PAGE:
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In detail

Why is it important to know the PECR rules before sending electronic mail marketing?

Using electronic mail to communicate your direct marketing messages is a very useful and cost-effective way to grow your business or gain support for your cause. However, many people do find unsolicited electronic mail marketing a nuisance.

It is important to know what the PECR rules are before you start your electronic mail marketing campaign so that you don’t breach PECR. Getting things wrong not only damages trust and confidence in you and your reputation, but in some cases the ICO can also fine you. See the section What happens if we do not comply with PECR when sending marketing by electronic mail? for further information.

This guidance supports and empowers you to use electronic mail marketing to connect with your customers and supporters, while protecting people from unwanted intrusion and nuisance.

What is electronic mail?

Electronic mail is a private message stored for a specific intended recipient to collect. PECR define electronic mail as:

“any text, voice, sound or image message sent over a public electronic communications network which can be stored in the network or in the recipient’s terminal equipment until it is collected by the recipient and includes messages sent using a short message service”

It covers any electronically stored messages, such as:

  • email and text (SMS) messages;
  • picture or video messages;
  • voicemail messages;
  • in-app messages; and
  • direct messaging on social media (ie where you send someone a private message).

The definition is deliberately broad so that it can cover any new forms of electronic mail. Currently, the most commonly used forms of electronic mail are email and text messages. However, this guidance applies to any type of electronic mail.

The definition doesn’t cover online advertising (eg advertisements placed on websites). It also doesn’t cover some types of direct marketing using social media (eg advertising messages shown on news feeds). This is even when organisations target these advertisements to a particular user of the site or platform. This is because the ‘message’ isn’t stored until someone collects it, unlike an email. In the case of a marketing email, it’s sent to the address at a particular time and on a particular date containing specific content. So, for example, even if someone doesn’t access their email account for a month after you sent your marketing email, none of these things would change. The marketing email would stay in the exact same form, waiting for them to collect it.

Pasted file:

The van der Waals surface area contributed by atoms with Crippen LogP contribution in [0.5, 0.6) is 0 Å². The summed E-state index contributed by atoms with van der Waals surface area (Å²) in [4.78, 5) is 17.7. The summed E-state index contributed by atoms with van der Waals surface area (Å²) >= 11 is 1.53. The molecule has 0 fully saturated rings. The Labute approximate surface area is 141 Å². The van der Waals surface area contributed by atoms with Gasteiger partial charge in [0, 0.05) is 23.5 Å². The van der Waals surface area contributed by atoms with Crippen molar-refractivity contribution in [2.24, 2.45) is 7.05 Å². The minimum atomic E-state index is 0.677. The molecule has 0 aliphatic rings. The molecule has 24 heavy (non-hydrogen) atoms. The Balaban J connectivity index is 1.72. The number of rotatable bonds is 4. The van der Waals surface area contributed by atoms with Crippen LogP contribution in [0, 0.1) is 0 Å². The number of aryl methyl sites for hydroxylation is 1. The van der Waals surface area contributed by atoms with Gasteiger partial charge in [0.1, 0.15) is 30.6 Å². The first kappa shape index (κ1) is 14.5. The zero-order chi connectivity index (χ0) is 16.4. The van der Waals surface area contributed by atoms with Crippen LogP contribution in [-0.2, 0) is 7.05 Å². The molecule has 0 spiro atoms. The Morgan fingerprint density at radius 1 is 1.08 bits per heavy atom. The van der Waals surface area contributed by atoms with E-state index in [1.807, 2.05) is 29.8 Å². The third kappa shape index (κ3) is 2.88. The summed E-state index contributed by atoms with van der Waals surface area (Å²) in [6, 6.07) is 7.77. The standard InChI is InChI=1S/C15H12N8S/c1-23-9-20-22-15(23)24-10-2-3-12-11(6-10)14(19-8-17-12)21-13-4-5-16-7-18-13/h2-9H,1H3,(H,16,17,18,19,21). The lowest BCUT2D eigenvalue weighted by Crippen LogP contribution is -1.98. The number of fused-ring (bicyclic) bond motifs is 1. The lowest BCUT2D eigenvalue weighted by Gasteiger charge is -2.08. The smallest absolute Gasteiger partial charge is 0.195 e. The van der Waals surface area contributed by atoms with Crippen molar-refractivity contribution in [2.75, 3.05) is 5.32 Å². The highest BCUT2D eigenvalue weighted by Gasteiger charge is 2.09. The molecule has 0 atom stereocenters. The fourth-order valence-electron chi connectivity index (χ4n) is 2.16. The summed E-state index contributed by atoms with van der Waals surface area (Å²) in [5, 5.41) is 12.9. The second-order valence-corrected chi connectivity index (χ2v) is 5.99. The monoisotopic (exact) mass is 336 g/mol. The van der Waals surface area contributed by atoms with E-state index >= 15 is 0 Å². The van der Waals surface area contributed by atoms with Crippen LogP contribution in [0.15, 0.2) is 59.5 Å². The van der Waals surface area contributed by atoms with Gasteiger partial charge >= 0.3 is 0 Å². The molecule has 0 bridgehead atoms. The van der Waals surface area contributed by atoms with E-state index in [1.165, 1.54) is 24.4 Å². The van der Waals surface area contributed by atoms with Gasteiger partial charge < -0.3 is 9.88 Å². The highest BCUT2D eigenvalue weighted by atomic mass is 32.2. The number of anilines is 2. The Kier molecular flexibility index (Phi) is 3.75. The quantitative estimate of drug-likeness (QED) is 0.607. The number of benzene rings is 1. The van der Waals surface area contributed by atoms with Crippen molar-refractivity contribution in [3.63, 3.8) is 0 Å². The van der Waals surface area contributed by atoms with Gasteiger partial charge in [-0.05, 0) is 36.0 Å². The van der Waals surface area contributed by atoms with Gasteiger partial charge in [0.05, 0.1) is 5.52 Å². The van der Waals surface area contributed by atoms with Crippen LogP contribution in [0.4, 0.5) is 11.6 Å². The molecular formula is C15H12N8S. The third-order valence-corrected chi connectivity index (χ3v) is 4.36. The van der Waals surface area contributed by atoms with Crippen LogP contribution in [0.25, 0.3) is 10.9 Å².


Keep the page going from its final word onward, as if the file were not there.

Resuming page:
However, other rules in PECR may still apply even if this type of direct marketing is not electronic mail. For example, if you are using cookies or similar technologies for your online advertising. See our separate guidance on cookies and similar technologies for more information.

Further reading


What is direct marketing?

PECR takes its definition of direct marketing from the Data Protection Act 2018 (DPA 2018). This is because any undefined term within PECR has the same meaning as in the UK data protection regime.

The DPA 2018 says direct marketing means:

“the communication (by whatever means) of advertising or marketing material which is directed to particular individuals”

This definition is broad and covers all types of advertising, marketing or promotional material. It includes:

  • commercial marketing (eg promotion of products and services); and
  • the promotion of aims and ideals (eg fundraising or campaigning).

It covers any means of communication, which means it includes any type of electronic mail marketing.

The definition doesn’t cover electronic mail sent for administrative or customer service purposes. For example, emails to advise changes to terms and conditions or advise someone of a problem with their account. These types of messages are often referred to as “service messages”. They don’t count as direct marketing if you use them purely for administrative purposes. This is because you aren’t advertising or marketing to customers. However, if you include promotional content within your service message, then the message counts as direct marketing. For example, content with the aim of getting your customer to buy more products or increase their donations.

Do we need to know the name of the person we want to send the marketing to for PECR to apply?

You don’t need to know the name of the person you are sending the message to for the electronic mail marketing rules to apply. This is because the rules aren’t limited to electronic mail that involve personal data.

The marketing rules in PECR protect “subscribers”. For example, the customer named on the bill for an internet connection subscription or a telephone line. There are two types of subscribers in PECR:

  • Corporate subscribers are corporate bodies with separate legal status (eg companies, limited liability partnerships, Scottish partnerships).
  • Individual subscribers are people but also include some types of businesses (eg sole traders and some types of partnerships).

Unlike other PECR marketing provisions, some of the rules on electronic mail marketing only apply to individual subscribers. This means that some types of businesses don’t have the same protections when it comes to receiving marketing by electronic mail.

However, the information that you must provide when sending electronic mail marketing applies to both types of subscriber. See the section What information do we need to provide when sending marketing by electronic mail? for more information.

Further reading